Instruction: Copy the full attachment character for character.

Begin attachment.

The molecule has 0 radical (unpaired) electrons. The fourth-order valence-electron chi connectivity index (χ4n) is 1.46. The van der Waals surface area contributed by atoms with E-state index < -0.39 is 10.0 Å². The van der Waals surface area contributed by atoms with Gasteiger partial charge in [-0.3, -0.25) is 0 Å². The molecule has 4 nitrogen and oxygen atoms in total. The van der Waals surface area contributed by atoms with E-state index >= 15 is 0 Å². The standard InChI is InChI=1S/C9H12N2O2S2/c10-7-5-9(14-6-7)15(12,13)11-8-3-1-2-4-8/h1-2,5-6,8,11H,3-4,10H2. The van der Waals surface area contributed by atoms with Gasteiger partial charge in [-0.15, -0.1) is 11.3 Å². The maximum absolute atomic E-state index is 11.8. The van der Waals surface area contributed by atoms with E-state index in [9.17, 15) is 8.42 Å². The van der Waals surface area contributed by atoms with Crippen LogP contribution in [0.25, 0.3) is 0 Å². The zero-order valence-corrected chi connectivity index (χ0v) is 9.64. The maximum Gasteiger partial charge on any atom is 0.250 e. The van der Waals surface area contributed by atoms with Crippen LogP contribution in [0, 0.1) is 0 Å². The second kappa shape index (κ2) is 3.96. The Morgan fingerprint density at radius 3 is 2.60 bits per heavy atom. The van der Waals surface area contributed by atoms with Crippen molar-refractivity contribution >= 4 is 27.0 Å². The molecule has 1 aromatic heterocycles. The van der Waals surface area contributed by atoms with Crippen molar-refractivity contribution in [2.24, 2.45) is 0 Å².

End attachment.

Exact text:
The molecule has 0 radical (unpaired) electrons. The fourth-order valence-electron chi connectivity index (χ4n) is 1.46. The van der Waals surface area contributed by atoms with E-state index < -0.39 is 10.0 Å². The van der Waals surface area contributed by atoms with Gasteiger partial charge in [-0.3, -0.25) is 0 Å². The molecule has 4 nitrogen and oxygen atoms in total. The van der Waals surface area contributed by atoms with E-state index >= 15 is 0 Å². The standard InChI is InChI=1S/C9H12N2O2S2/c10-7-5-9(14-6-7)15(12,13)11-8-3-1-2-4-8/h1-2,5-6,8,11H,3-4,10H2. The van der Waals surface area contributed by atoms with Gasteiger partial charge in [-0.15, -0.1) is 11.3 Å². The maximum absolute atomic E-state index is 11.8. The van der Waals surface area contributed by atoms with E-state index in [9.17, 15) is 8.42 Å². The van der Waals surface area contributed by atoms with Crippen LogP contribution in [0.25, 0.3) is 0 Å². The zero-order valence-corrected chi connectivity index (χ0v) is 9.64. The maximum Gasteiger partial charge on any atom is 0.250 e. The van der Waals surface area contributed by atoms with Crippen LogP contribution in [0, 0.1) is 0 Å². The second kappa shape index (κ2) is 3.96. The Morgan fingerprint density at radius 3 is 2.60 bits per heavy atom. The van der Waals surface area contributed by atoms with Crippen molar-refractivity contribution >= 4 is 27.0 Å². The molecule has 1 aromatic heterocycles. The van der Waals surface area contributed by atoms with Crippen molar-refractivity contribution in [2.24, 2.45) is 0 Å².